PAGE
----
If ever there was a Union Budget aimed squarely at the 2018-19 election season, which is packed with eight state Assembly polls and will culminate in the Lok Sabha election, this was it. FM Arun Jaitley’s 2018-19 Union Budget has the unmistakable stamp of Prime Minister Narendra Modi. It is pro-farmer, pro-poor, pro-Dalit and pro-women—the four key constituencies for the BJP.
To pay for the slew of populist schemes in the Budget, the fiscal deficit has slipped from the targeted 3.2 per cent to 3.5 per cent for 2017-18. Jaitley has pledged to rein in the fiscal deficit to 3.3 per cent in 2018-19. He has overshot last year’s target in order to fund the Prime Minister’s ambitious schemes.
The biggest of these is the National Health Protection Scheme which will provide medical cover up to Rs 5 lakh a year to 10 crore of the poorest Indians. Already being dubbed Modicare, this could be a game-changer for those who can’t afford reasonable healthcare. It will in particular give the tribal and adivasi belts access to medical facilities long denied to them.
The second big-impact scheme is to provide eight crore women free gas connections under Ujjwala Yojana. India has around 25 crore family households. Thus the scheme will cover nearly 33 per cent of India’s households — and almost all of the country’s low-income families. Farmers are the third special focus group in this Budget. They have been guaranteed a minimum support price (MSP) for their kharif crop that is 1.5 times their production cost. This will go some way towards relieving rural distress by lending certainty to famers’ incomes.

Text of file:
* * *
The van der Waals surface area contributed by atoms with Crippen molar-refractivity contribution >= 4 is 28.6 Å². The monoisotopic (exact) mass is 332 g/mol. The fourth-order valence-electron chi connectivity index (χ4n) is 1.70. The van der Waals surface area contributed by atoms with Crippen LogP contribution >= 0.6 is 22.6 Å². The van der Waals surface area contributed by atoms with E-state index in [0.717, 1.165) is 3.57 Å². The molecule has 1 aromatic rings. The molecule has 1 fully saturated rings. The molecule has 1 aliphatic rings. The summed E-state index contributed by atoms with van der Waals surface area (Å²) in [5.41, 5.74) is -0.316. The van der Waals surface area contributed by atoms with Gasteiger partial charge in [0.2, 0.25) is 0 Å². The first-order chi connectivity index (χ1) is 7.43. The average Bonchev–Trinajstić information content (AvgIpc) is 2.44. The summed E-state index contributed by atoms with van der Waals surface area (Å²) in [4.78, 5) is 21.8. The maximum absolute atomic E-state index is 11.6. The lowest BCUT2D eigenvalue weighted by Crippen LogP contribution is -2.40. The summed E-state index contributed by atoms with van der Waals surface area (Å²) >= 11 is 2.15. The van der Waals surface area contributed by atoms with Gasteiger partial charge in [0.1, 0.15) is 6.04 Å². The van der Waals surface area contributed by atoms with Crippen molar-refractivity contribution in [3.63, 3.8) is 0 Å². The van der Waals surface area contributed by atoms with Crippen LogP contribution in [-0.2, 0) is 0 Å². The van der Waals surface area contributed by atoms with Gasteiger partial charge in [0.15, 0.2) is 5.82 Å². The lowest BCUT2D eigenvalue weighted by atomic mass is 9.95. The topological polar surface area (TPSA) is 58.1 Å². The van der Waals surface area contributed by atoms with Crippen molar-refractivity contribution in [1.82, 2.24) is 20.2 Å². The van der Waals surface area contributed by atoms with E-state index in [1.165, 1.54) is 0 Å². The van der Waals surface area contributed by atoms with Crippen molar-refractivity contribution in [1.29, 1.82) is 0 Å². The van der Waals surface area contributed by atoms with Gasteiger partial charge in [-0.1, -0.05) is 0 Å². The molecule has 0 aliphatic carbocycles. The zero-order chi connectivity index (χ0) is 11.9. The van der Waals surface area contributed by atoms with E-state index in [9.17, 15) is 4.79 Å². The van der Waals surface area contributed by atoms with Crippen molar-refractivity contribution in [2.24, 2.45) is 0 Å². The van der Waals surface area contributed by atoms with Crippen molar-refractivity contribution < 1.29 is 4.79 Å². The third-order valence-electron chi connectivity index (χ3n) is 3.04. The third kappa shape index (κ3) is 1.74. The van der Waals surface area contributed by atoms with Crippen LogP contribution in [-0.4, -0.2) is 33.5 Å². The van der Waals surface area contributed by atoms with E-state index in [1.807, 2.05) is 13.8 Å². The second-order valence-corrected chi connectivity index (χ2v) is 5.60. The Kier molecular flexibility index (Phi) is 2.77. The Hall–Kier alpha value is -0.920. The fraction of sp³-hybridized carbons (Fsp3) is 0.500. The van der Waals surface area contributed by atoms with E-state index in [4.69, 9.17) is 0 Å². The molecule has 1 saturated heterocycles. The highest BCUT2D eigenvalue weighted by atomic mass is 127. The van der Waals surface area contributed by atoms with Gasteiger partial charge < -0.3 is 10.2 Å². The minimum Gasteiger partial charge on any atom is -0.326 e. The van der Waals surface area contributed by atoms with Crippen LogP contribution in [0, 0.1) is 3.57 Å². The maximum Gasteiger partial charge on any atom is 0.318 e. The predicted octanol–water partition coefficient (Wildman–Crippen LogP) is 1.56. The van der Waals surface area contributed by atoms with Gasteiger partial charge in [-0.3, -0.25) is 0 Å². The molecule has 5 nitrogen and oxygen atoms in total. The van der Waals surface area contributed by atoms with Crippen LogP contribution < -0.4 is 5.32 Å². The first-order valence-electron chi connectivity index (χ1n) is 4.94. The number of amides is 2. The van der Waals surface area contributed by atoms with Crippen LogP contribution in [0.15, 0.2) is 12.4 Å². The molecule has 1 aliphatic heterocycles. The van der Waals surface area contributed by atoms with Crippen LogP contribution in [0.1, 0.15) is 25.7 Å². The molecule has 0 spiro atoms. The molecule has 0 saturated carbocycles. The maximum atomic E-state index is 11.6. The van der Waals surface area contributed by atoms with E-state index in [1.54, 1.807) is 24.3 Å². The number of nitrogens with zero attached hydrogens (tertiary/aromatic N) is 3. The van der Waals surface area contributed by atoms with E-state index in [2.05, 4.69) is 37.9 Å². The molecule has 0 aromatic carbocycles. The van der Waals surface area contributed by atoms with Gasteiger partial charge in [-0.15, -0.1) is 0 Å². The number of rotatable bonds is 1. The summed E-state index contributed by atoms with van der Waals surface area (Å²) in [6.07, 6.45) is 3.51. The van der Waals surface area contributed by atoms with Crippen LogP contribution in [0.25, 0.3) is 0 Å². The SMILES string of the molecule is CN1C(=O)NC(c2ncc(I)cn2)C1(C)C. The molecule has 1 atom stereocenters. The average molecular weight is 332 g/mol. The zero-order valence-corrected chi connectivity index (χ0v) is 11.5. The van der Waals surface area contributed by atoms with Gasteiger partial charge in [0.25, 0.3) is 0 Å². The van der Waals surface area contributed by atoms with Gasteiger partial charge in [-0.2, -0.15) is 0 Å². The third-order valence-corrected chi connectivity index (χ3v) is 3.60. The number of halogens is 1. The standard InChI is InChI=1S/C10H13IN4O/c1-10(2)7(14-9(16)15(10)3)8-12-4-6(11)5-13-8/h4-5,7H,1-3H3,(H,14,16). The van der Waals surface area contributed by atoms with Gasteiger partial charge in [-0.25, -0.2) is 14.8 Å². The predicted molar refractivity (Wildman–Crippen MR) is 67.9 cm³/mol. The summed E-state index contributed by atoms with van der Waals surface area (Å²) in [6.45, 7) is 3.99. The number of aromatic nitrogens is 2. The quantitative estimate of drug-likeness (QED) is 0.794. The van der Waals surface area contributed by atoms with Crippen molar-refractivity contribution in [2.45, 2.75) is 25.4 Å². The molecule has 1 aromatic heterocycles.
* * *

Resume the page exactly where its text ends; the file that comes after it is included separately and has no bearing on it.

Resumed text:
The fourth constituency targeted by the Finance Minister comprises Dalits. An allocation of Rs 56,619 crore has been made for the welfare of Scheduled Castes. Another Rs 39,135 crore has been allotted for the welfare of Scheduled Tribes.
Beyond these four key constituencies — farmers, women, Dalits and the very poor – the Budget is underwhelming. The corporate tax has been reduced to 25 per cent for companies with an annual turnover of less than Rs 250 crore. Jaitley says this covers 99 per cent of Indian corporates. What he doesn’t say is that those corporates with an annual turnover of more than Rs 250 crore (the 1 per cent that will continue to pay 30 per cent tax plus cess) account for a disproportionately large amount of corporate tax. This is therefore a deft but unwelcome sleight of hand on Jaitley’s part.
Imposing a 10 per cent long-term capital gains tax on equity shares will not generate significant revenue. Nor will the 10 per cent tax levied on distribution income from equity-oriented mutual funds please market players. The Sensex, after plunging by over 400 points early during the Budget speech, recovered ground later, only to sag again.
By keeping personal income-tax rates unchanged, Jaitley has demonstrated that this last full Budget of the NDA government is not aimed at pleasing the middle-class. The finance minister has in fact managed to extract Rs 90,000 crore in extra revenue from personal income-tax. The total tax base has meanwhile expanded to 8.27 crore Indians.
In absolute terms, the fiscal deficit has slipped from the targeted Rs 5.47 lakh crore for 2017-18 to Rs 5.95 lakh crore (3.5 per cent of GDP). Fiscal hawks will watch carefully if Jaitley’s commitment to cut the deficit to 3.3 per cent next year is sustainable given the resources needed for the several rural, health, women’s and SC/ST schemes announced in this Budget.
As Jaitley concluded his Budget speech came the news of the BJP losing three bypolls in Rajasthan to the Congress: two parliamentary seats in Ajmer and Alwar and one Assembly seat in Mandalgarh.
The political writing has been on the wall for some time. Whether the Budget will change that writing before 2019 is an open question.
The author is an editor and publisher